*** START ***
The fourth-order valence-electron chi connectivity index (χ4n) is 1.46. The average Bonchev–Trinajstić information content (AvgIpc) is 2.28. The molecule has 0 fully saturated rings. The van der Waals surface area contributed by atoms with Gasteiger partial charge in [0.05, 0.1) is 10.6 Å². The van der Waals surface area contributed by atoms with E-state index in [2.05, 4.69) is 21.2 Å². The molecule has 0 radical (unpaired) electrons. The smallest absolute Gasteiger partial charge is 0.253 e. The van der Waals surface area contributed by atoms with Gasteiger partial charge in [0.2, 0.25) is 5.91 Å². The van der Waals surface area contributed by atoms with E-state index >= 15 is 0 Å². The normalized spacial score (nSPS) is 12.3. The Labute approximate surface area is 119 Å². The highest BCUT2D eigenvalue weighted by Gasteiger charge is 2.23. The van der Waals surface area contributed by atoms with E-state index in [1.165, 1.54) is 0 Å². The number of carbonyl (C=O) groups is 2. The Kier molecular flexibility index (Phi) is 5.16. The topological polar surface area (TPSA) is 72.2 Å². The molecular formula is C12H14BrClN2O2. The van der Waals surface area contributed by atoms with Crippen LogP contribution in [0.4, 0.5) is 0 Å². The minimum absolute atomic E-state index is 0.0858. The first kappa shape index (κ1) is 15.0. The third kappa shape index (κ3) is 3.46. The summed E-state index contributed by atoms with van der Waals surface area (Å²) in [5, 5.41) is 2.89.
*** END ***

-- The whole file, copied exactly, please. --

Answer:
The fourth-order valence-electron chi connectivity index (χ4n) is 1.46. The average Bonchev–Trinajstić information content (AvgIpc) is 2.28. The molecule has 0 fully saturated rings. The van der Waals surface area contributed by atoms with Gasteiger partial charge in [0.05, 0.1) is 10.6 Å². The van der Waals surface area contributed by atoms with E-state index in [2.05, 4.69) is 21.2 Å². The molecule has 0 radical (unpaired) electrons. The smallest absolute Gasteiger partial charge is 0.253 e. The van der Waals surface area contributed by atoms with Gasteiger partial charge in [0.2, 0.25) is 5.91 Å². The van der Waals surface area contributed by atoms with E-state index >= 15 is 0 Å². The normalized spacial score (nSPS) is 12.3. The Labute approximate surface area is 119 Å². The highest BCUT2D eigenvalue weighted by Gasteiger charge is 2.23. The van der Waals surface area contributed by atoms with E-state index in [1.165, 1.54) is 0 Å². The number of carbonyl (C=O) groups is 2. The Kier molecular flexibility index (Phi) is 5.16. The topological polar surface area (TPSA) is 72.2 Å². The molecular formula is C12H14BrClN2O2. The van der Waals surface area contributed by atoms with Crippen LogP contribution in [0.4, 0.5) is 0 Å². The minimum absolute atomic E-state index is 0.0858. The first kappa shape index (κ1) is 15.0. The third kappa shape index (κ3) is 3.46. The summed E-state index contributed by atoms with van der Waals surface area (Å²) in [5, 5.41) is 2.89.